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Title: An analysis of trade credit and macroeconomic fluctuations
Author: Reischer, Margit
ISNI:       0000 0004 7968 511X
Awarding Body: University of Cambridge
Current Institution: University of Cambridge
Date of Award: 2019
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Trade credit in the form of delayed input payments is an important source of financing for all types of firms. Empirical evidence on business cycle patterns and the usage of trade credit in the US economy suggests that trade credit comoves strongly with GDP and was severely affected at the onset of the 2008-2009 Financial Crisis. Motivated by these observations, this thesis studies the role of trade credit for the propagation of financial shocks in a production network and its implications for aggregate and sectoral outcomes. To this end, I introduce a static quantitative multisector model featuring trade in intermediate inputs and endogenous trade credit linkages and costs between representative firms in each sector. Firms face working capital constraints and are required to finance their production costs using both bank and supplier credit. In response to a tightening of credit conditions, the endogenous adjustment in the volume and cost of trade credit captures two counteracting mechanisms: (1) Firms smooth interest rate shocks by substituting bank and supplier finance. (2) Any increase in the interest rate that a firm charges on trade credit tightens the financing terms of its customers thereby amplifying financial shocks. In equilibrium, the working capital constraint distorts the demand for production inputs and aggregate output as common to models with distortions. The interdependency of credit distortions further affects the propagation of financial shocks and it is shown that sectors extending a lot of trade credit to their customers relative to their own financing needs play a crucial role in the transmission of shocks to the cost of external funds. In a quantitative application of the model to the US economy during the crisis, simulations featuring financial shocks only show that the model captures approximately a third of the drop in output, half of which can be attributed to the existence of trade credit linkages alone. I also show that the ability of firms to adjust their borrowing portfolio overall decreases aggregate volatility by less than two percent. This suggests that the smoothing mechanism of trade credit was operative, though small. In a final application, I quantify the predictions of the model and show that firms acting as important financial intermediaries for their customers are systemically important and generate large spillovers.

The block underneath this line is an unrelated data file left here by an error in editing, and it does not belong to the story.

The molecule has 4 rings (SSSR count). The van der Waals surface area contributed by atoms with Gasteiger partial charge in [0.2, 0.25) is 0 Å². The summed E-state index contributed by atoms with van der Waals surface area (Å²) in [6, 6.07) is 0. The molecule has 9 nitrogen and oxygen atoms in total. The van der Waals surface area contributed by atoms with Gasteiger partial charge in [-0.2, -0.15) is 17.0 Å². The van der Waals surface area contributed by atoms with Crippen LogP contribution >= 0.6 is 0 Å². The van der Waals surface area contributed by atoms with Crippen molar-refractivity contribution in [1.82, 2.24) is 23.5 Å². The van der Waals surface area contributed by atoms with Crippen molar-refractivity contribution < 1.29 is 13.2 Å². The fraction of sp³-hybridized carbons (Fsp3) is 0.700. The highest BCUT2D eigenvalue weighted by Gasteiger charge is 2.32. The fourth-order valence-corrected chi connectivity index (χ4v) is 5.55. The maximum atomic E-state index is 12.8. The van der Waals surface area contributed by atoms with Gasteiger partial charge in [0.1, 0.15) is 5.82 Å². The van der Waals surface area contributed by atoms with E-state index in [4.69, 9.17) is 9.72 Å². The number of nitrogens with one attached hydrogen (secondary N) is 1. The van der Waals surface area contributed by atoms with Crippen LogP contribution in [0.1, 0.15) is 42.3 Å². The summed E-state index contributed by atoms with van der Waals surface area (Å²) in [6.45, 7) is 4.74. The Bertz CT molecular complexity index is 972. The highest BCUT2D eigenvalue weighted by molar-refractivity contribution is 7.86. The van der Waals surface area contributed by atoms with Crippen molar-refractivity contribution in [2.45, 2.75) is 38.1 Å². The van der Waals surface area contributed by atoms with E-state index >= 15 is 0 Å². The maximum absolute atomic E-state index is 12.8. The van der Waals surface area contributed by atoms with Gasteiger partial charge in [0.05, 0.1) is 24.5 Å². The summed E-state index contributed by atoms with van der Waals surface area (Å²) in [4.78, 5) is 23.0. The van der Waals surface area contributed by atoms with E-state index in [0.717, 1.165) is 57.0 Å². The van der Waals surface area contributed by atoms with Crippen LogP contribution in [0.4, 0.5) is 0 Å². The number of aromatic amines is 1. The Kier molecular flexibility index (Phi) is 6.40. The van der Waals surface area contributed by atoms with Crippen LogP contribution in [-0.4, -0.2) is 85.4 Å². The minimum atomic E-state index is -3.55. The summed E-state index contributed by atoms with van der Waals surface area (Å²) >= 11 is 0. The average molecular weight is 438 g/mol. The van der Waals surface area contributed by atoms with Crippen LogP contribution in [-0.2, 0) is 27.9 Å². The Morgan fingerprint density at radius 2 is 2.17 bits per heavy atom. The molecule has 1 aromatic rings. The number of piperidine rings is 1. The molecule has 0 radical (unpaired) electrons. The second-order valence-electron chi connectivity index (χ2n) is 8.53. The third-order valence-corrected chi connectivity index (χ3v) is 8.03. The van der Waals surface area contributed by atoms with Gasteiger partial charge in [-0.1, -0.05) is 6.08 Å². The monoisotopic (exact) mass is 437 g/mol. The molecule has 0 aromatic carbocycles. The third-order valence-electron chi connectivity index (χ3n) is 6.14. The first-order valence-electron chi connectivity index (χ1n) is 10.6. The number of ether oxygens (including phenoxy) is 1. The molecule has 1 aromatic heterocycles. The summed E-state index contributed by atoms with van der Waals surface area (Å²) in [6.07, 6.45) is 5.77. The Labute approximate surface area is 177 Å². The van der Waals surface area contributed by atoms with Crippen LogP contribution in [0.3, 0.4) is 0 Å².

Supervisor: Carvalho, Vasco Sponsor: Not available
Qualification Name: Thesis (Ph.D.) Qualification Level: Doctoral
Keywords: Production Networks ; Financial Frictions ; Trade Credit ; Aggregate Fluctuations